Delhi Sultanate under various dynasties.
|Languages||Persian (official), Hindavi (since 1451)|
|•||1206–1210||Qutb al-Din Aibak (first)|
|•||1517–1526||Ibrahim Lodi (last)|
|Historical era||Middle Ages|
|•||Independence||12 June 1206|
|•||Battle of Amroha||20 December 1305|
|•||Battle of Panipat||21 April 1526|
|Today part of|| Afghanistan
The Delhi Sultanate was a Muslim kingdom based mostly in Delhi that stretched over large parts of the Indian subcontinent for 320 years (1206–1526). Five dynasties ruled over Delhi Sultanate sequentially: the Mamluk dynasty (1206–90), the Khilji dynasty (1290–1320), the Tughlaq dynasty (1320–1414), the Sayyid dynasty (1414–51), and the Lodi dynasty (1451–1526). The first two and the fourth dynasties (Mamluk, Khilji, and Sayyid) were of Turkic origin, the third (Tughlaq) was of Turko-Indian origin, and the last dynasty (Lodi) was of Afghan origin. The sultanate is noted for being one of the few states to repel an attack from the Mongol Empire, and enthroned one of the few female rulers in Islamic history, Razia Sultana, who reigned from 1236 to 1240.
Qutb al-Din Aibak, a former slave of Muhammad Ghori, was the first sultan of Delhi and his dynasty conquered large areas of northern India. Afterwards the Khilji dynasty was also able to conquer most of central India, but both failed to unite the Indian subcontinent. The sultanate reached the peak of its geographical reach during the Tughlaq dynasty, covering most of the Indian subcontinent. This was followed by decline due to continuing Hindu-Muslim wars, states such as the Vijayanagara Empire asserting independence, and new Muslim sultanates such as the Bengal Sultanate breaking off.
The Delhi Sultanate caused destruction and desecration of politically important temples of South Asia, but the time of their rule also included the earliest forms of Indo-Islamic architecture. In 1526 the Sultanate fell, to be succeeded by the Mughal Empire.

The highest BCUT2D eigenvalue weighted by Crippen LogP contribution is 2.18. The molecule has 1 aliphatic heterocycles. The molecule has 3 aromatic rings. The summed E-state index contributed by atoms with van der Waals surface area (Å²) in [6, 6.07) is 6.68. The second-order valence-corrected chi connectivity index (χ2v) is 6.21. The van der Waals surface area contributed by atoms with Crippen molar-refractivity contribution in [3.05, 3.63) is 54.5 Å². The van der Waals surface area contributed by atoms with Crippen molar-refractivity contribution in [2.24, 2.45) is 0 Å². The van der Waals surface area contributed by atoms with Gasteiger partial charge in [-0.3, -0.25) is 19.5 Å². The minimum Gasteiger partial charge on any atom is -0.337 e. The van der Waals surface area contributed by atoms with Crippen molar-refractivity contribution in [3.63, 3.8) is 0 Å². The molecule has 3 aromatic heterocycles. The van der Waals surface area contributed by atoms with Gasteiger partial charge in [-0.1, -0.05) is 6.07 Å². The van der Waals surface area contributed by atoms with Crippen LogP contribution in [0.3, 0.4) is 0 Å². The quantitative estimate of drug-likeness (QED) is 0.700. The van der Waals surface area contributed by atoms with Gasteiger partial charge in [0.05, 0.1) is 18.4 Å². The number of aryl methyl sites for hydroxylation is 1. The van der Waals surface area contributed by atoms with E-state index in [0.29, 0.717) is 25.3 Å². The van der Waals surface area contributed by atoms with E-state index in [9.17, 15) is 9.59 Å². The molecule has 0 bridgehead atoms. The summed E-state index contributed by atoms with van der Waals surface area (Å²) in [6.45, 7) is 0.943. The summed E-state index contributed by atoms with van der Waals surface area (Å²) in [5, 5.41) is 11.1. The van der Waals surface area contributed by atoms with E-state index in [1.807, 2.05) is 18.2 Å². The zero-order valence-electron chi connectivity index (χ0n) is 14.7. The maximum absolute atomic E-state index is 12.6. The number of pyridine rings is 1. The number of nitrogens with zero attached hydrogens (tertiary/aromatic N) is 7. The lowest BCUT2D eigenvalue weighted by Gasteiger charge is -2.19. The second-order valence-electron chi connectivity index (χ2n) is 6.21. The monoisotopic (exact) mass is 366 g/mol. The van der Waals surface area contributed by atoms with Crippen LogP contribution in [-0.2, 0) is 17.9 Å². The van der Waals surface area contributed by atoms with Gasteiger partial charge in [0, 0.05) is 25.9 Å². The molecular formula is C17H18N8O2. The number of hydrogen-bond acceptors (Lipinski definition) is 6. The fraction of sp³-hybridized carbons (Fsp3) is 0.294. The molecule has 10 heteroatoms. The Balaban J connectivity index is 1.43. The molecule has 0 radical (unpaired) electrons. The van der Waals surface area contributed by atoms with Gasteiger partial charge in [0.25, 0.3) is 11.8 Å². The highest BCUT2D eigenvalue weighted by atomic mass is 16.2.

By 962 AD, Hindu and Buddhist kingdoms in South Asia were under a wave of raids from Muslim armies from Central Asia. Among them was Mahmud of Ghazni, who raided and plundered kingdoms in north India from east of the Indus river to west of Yamuna river seventeen times between 997 and 1030. Mahmud of Ghazni raided the treasuries but retracted each time, only extending Islamic rule into western Punjab.
The wave of raids on north Indian and western Indian kingdoms by Muslim warlords continued after Mahmud of Ghazni. The raids did not establish or extend permanent boundaries of their Islamic kingdoms. The Ghurid sultan Mu'izz ad-Din Muhammad Ghori, commonly known as Muhammad of Ghor, began a systematic war of expansion into north India in 1173. He sought to carve out a principality for himself by expanding the Islamic world. Muhammad of Ghor sought a Sunni Islamic kingdom of his own extending east of the Indus river, and he thus laid the foundation for the Muslim kingdom called the Delhi Sultanate. Some historians chronicle the Delhi Sultanate from 1192 due to the presence and geographical claims of Muhammad Ghori in South Asia by that time.
Ghori was assassinated in 1206, by Ismāʿīlī Shia Muslims in some accounts or by Hindu Khokhars in others. After the assassination, one of Ghori's slaves (or mamluks, Arabic: مملوك), the Turkic Qutb al-Din Aibak, assumed power, becoming the first Sultan of Delhi.
Mamluk / SlaveEdit
Qutb al-Din Aibak, a former slave of Mu'izz ad-Din Muhammad Ghori (known more commonly as Muhammad of Ghor), was the first ruler of the Delhi Sultanate. Aibak was of Cuman-Kipchak origin, and due to his lineage, his dynasty is known as the Mamluk (Slave) dynasty (not to be confused with the Mamluk dynasty of Iraq or the Mamluk dynasty of Egypt). Aibak reigned as the Sultan of Delhi for four years, from 1206 to 1210.